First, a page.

Figure 2. Hydraulic computation of heat absorbing tubes of a solar collector with several tubes.

As it is seen from the Figures 1 and 5, the values of total pressure losses will not allow using a low capacity pump, which will bring to increasing the heating system cost. Using bigger diameter tubes will allow cutting the total pressure losses, but it will considerably increase the solar collector cost. If to draw attention to the formulae (13) and (14), then we can see, that along with increasing the collector’s insulated edge width, performance of the solar collector rectangular profile direct edge is reduced, and therefore reduced also the solar collector efficiency. Then it may be concluded, that using several collector tubes with less edge size allows upgrade the flat solar collector efficiency (Figure 6).

Figure 5.

Diagrammatic representation of flat plate solar collector with extended heat absorbing tubes.

Figure 6.

Dependence of water consumption on the water flow and linear pressure drops of heat absorbing tubes of the flat solar collector with several tubes [12].

When using one pipe with the edge of a flat solar collector, the efficiency of the entire collector area will appear. That is, from Figures 7 and 8 it can be seen that the water flow in the heat-absorbing single tube of a flat solar collector depends on the sum of the local resistance coefficients, which is an exponential function that increases to a critical maximum of the water velocity (Figures 912).

Figure 7.

Dependence of water consumption on the speed and losses on local resistances of heat absorbing tubes of flat solar collector with several tubes.

Figure 8.

Dependence of water consumption on the speed and total pressure losses of heat absorbing tubes of flat solar collector with several tubes.

Figure 9.

Dependence of water consumption on the speed and specific linear pressure losses of heat absorbing tubes of flat solar collector with several tubes [21].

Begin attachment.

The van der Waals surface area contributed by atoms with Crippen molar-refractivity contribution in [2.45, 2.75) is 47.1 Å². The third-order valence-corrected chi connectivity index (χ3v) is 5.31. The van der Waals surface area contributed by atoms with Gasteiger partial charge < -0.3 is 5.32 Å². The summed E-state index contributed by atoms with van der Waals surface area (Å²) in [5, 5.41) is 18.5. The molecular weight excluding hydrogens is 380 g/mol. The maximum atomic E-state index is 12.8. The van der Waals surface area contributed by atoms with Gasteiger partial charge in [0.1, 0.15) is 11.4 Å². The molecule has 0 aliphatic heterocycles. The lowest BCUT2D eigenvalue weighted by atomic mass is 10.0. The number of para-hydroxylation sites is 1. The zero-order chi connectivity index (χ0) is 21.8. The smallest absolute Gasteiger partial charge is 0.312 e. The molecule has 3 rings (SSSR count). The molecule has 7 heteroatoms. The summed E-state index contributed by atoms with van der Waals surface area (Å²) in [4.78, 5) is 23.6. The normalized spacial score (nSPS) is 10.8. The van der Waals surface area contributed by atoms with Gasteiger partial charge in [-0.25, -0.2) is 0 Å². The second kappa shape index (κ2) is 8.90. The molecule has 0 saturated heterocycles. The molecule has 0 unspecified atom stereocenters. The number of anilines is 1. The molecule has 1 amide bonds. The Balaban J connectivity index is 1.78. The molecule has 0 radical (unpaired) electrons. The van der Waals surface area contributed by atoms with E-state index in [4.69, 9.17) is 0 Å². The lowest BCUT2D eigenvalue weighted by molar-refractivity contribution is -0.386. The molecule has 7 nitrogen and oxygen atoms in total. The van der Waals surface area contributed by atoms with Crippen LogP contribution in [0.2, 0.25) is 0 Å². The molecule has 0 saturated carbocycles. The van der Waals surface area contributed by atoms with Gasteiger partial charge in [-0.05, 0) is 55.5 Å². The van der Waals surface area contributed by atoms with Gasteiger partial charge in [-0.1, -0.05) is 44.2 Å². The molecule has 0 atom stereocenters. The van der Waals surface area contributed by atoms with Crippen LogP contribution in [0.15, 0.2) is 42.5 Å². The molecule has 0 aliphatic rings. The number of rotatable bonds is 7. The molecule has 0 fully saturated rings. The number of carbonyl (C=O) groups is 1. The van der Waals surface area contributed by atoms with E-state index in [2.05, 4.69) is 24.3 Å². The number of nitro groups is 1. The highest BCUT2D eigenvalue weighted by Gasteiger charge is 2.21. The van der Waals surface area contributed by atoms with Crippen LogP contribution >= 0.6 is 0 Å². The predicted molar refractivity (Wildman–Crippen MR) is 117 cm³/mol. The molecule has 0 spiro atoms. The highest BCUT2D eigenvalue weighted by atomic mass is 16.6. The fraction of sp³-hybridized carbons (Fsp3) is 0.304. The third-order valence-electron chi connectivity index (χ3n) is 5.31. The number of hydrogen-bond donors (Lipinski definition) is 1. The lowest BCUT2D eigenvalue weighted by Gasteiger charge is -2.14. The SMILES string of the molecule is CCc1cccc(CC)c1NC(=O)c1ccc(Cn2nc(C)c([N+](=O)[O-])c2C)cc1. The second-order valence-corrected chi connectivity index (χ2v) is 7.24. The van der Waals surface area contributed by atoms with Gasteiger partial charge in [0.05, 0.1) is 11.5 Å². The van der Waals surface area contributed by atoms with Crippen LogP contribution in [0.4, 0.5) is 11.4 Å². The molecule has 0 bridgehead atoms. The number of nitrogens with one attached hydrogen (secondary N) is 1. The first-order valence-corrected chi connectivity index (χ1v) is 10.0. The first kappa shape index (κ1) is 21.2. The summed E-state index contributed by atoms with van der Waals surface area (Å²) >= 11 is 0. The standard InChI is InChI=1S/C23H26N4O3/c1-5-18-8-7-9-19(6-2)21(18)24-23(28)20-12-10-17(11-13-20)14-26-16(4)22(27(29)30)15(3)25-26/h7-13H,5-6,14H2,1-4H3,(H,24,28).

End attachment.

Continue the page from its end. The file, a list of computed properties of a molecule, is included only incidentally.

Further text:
Figure 10.

Dependence of water consumption on the speed and specific linear pressure losses of heat absorbing tubes of flat solar collector with one tube.

Figure 11.

Dependence of water consumption on the speed and total pressure losses of heat absorbing tubes of flat solar collector with one tube.

Figure 12.

Dependence of water consumption on the speed and local resistances factors of heat absorbing tubes of flat solar collector with one tube [21].

Using one tube as an edge of a flat plate solar collector is the efficiency of an overall collector square. That is, from the Figures 7 and 8 it is seen, that the water consumption in one heat absorbing tube of a flat plate collector from the sum of the local resistance factors is an exponential function, which grows to the critical maximum water speed.

Figure 13 demonstrates the pressure loss in the linear part of the flat plate solar collector spiral element. It is known, that the pressure fall is an important factor for the thermosyphon systems performance. Accordingly, in the work herein a flat plate solar collector is being studied for predicting the pressure fall on it. Various dimensions collectors have been used as a control example, in which the model has been tested within 3–8% in terms of normalized mean square deviation.

Figure 13.

Pressure loss in linear part of flat plate solar collector’s spiral element linear part.

Figure 14 demonstrates total amount of spiral elements of the flat solar collector copper spiral element. From the figure it is clear, that the more quantity of a flat plate solar collector copper spiral elements, the bigger the distance from the collector edges to the linear upper and lower spiral elements.

Figure 14.